I have spent 45 years of my life reading tough lines to people. It was a job. Sometimes I felt like the truth needed to be accompanied by an apology. “I’m sorry to present these facts, because once you hear them, you’ll never rest comfortably until we make things better.” I never said that, but I often felt like it.
One of those facts is that there are unhappy children. That certainly isn’t news. But it is the kind of fact that we seem to accept as one of the conditions of life. The majority of people can get away with that. The majority may never know a child who cannot be made happy no matter how hard the parents try — now matter how much they love, and hug and heap upon the child bright and shiny toys.
I’ve been there. It is an awful feeling to be helpless. It breaks you down when you are helpless to make your own child smile. We cling to a belief that childhood is supposed to be a happy time. The facts prove otherwise. Mental, behavioral and social problems steal happy childhoods from thousands of kids in our communities. The worst part of the story is that we blame the child. We hear, “He has a behavior problem. She acts out.” Our society often punishes the children, when what they need is the help of people a lot smarter than I am.
Today, May 3, is National Children’s Mental Health Day. You will be hearing a lot of tough lines. You will not be able to shake the facts. You will hear that 9 percent of Minnesota’s school-aged children and 5 percent of pre-schoolers have serious emotional disturbances. They will be labeled “problem children.” Only 20 percent of them will ever see a therapist, or get into a program that will ease their pain. Of those children who get no help, more than half of them will drop out of high school. Statistics show that a large portion of them will end up in prison within five years of dropping out, and their mental disturbances will go untreated.
There are more than 73,000 children in prison today. The Coalition for Juvenile Justice reports that 75 percent of them suffer from some form of mental health problem. Most of them should have been diagnosed and treated before they ended up in the penal system.
Cost to taxpayers
Another tough line: Our failure to help these children when the problems first appear ends up costing taxpayers $247 billion annually. If we had invested a tiny fraction of that money on treatment in early childhood, we wouldn’t face such a huge price tag for lost productivity, assessment and treatment after the child is incarcerated.
That’s money-talk. I keep wondering, how much would we be willing to pay to give a child back his or her happiness? Of course, that is an emotional argument.
Another good argument for helping children before it is too late might be called enlightened self-interest. It is sort of like continuing to pay taxes to support schools after your children have graduated. Enlightened self-interest urges us to keep paying those taxes so we will have a safer, smarter society as we grow older. By investing in a child’s mental health when the problems first arise, seems like a good bet. We get a safer society, less crime, lower tax burdens, productive citizens, and that side benefit of a community of children who look forward to the next day with hope and happiness.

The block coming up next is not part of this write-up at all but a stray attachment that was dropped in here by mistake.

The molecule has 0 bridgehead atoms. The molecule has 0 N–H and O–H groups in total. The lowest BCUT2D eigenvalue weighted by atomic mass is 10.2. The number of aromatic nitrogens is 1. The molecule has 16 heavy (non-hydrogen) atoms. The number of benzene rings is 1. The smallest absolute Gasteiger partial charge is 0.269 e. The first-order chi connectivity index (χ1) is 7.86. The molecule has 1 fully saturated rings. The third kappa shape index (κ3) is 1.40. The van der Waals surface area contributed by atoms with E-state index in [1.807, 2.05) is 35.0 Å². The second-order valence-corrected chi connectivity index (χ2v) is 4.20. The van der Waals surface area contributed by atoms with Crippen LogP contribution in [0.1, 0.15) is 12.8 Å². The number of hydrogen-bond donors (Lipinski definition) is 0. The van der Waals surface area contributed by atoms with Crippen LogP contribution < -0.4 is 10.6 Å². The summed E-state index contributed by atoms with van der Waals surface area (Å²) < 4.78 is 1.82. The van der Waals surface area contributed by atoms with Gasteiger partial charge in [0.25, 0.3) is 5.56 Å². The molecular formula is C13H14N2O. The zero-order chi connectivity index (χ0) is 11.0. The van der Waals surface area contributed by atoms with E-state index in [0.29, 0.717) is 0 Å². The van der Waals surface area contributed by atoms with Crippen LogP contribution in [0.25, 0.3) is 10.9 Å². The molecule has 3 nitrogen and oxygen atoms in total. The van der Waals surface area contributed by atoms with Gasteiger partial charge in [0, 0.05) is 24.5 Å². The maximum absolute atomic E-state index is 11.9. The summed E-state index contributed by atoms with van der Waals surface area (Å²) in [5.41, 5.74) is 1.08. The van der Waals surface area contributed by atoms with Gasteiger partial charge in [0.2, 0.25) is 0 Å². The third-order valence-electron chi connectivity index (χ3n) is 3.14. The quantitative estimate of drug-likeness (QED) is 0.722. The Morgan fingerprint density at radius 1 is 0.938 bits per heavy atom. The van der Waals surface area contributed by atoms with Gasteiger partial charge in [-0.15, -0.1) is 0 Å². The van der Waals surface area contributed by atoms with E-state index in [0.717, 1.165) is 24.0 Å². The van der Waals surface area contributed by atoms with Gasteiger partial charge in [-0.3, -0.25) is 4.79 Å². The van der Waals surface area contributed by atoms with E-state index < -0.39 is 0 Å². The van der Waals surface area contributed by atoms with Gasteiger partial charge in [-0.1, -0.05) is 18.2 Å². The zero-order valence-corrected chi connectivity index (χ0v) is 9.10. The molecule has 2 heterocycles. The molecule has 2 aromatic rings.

There is good news. The Washburn Center for Children, and other agencies in Minnesota, is dedicated to bringing that peace, happiness and hope into the lives of children who have never considered such things were possible for them. When you hear the tough lines, the natural reaction is to say, “Somebody should do something about that.” Washburn has been trying for 128 years, right here. Without regard to race, socioeconomic status or the age of the child, Washburn counselors and therapists help more than 2,400 children and their families find mental well being. Fifty-five percent of the children helped by Washburn are from low-income families.
Help and comfort
If you knew a child had broken an arm and the injury and the pain were visible, it would be natural to stop and help — to comfort. The injury and pain of a mental or emotional disturbance are not visible. Sometimes that pain and turmoil show up in unacceptable ways. Our default reaction is to punish, ostracize or marginalize the child. We would never dream of such a thing if a child, through no fault of his or her own, was suffering from a visible injury. And when a child is hurting inside, it doesn’t just bring pain to the child, but to the parents, brothers and sisters, our schools and even our juvenile justice system. The failure to treat a child’s mental pain injures our entire community.
You probably know a “problem child.” Thousands of kids who have found themselves clients of the Washburn Center for Children have, with help, found happiness. One became a touring golf professional, another a successful television figure. There are doctors and authors who were once the children who felt life held nothing precious for them. Many of Washburn’s success stories wouldn’t make headlines. Those are the distressed children who were helped early in their lives and are now, simply, good parents, good employees, and good citizens. Imagine that!
Today is Children’s Mental Health Awareness Day. I have it marked on my calendar. My family was helped by Washburn nearly 30 years ago. I won’t ever be able to pay back what Washburn has given us. So, when Washburn asked me to help raise money so that it could build a new place to help more children, I couldn’t say no.
When we hear the tough lines and wish that somebody would do something to solve the problem, sometimes we find that somebody staring back at us in the mirror.